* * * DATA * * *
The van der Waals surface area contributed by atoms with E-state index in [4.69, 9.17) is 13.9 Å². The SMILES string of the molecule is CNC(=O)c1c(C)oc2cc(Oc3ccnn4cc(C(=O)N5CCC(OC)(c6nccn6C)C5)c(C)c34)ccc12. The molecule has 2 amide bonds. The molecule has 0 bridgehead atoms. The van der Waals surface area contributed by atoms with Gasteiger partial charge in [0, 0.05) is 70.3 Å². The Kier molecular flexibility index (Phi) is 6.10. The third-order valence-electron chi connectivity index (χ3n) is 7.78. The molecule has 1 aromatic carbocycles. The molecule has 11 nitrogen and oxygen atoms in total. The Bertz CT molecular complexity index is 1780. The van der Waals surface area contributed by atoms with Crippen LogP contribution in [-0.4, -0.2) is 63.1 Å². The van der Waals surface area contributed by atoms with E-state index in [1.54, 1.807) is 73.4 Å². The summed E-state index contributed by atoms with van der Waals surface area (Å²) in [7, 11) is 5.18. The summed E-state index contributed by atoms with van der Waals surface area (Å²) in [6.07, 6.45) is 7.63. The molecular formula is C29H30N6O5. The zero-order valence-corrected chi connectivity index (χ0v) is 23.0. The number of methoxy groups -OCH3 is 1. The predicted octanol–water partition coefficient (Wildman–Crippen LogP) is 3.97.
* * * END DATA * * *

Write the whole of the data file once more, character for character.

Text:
The van der Waals surface area contributed by atoms with E-state index in [4.69, 9.17) is 13.9 Å². The SMILES string of the molecule is CNC(=O)c1c(C)oc2cc(Oc3ccnn4cc(C(=O)N5CCC(OC)(c6nccn6C)C5)c(C)c34)ccc12. The molecule has 2 amide bonds. The molecule has 0 bridgehead atoms. The van der Waals surface area contributed by atoms with Gasteiger partial charge in [0, 0.05) is 70.3 Å². The Kier molecular flexibility index (Phi) is 6.10. The third-order valence-electron chi connectivity index (χ3n) is 7.78. The molecule has 1 aromatic carbocycles. The molecule has 11 nitrogen and oxygen atoms in total. The Bertz CT molecular complexity index is 1780. The van der Waals surface area contributed by atoms with Crippen LogP contribution in [-0.4, -0.2) is 63.1 Å². The van der Waals surface area contributed by atoms with E-state index in [1.54, 1.807) is 73.4 Å². The summed E-state index contributed by atoms with van der Waals surface area (Å²) in [7, 11) is 5.18. The summed E-state index contributed by atoms with van der Waals surface area (Å²) in [6.07, 6.45) is 7.63. The molecular formula is C29H30N6O5. The zero-order valence-corrected chi connectivity index (χ0v) is 23.0. The number of methoxy groups -OCH3 is 1. The predicted octanol–water partition coefficient (Wildman–Crippen LogP) is 3.97.